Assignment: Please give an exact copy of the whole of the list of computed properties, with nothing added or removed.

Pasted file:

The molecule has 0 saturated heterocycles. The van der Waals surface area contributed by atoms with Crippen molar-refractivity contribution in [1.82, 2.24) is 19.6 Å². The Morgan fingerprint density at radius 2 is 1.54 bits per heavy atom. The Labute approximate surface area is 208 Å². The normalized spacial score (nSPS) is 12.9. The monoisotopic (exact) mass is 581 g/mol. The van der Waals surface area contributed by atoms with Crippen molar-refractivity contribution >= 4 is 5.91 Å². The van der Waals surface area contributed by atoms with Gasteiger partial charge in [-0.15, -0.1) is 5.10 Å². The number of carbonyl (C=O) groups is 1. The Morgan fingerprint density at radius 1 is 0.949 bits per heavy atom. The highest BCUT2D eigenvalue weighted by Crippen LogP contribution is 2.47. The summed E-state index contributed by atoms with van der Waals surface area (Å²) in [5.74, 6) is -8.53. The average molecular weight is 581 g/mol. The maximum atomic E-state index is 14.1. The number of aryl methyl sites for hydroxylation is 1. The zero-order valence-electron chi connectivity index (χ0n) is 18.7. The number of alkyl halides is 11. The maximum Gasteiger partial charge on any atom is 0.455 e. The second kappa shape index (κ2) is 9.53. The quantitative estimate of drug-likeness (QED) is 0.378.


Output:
The molecule has 0 saturated heterocycles. The van der Waals surface area contributed by atoms with Crippen molar-refractivity contribution in [1.82, 2.24) is 19.6 Å². The Morgan fingerprint density at radius 2 is 1.54 bits per heavy atom. The Labute approximate surface area is 208 Å². The normalized spacial score (nSPS) is 12.9. The monoisotopic (exact) mass is 581 g/mol. The van der Waals surface area contributed by atoms with Crippen molar-refractivity contribution >= 4 is 5.91 Å². The van der Waals surface area contributed by atoms with Gasteiger partial charge in [-0.15, -0.1) is 5.10 Å². The number of carbonyl (C=O) groups is 1. The Morgan fingerprint density at radius 1 is 0.949 bits per heavy atom. The highest BCUT2D eigenvalue weighted by Crippen LogP contribution is 2.47. The summed E-state index contributed by atoms with van der Waals surface area (Å²) in [5.74, 6) is -8.53. The average molecular weight is 581 g/mol. The maximum atomic E-state index is 14.1. The number of aryl methyl sites for hydroxylation is 1. The zero-order valence-electron chi connectivity index (χ0n) is 18.7. The number of alkyl halides is 11. The maximum Gasteiger partial charge on any atom is 0.455 e. The second kappa shape index (κ2) is 9.53. The quantitative estimate of drug-likeness (QED) is 0.378.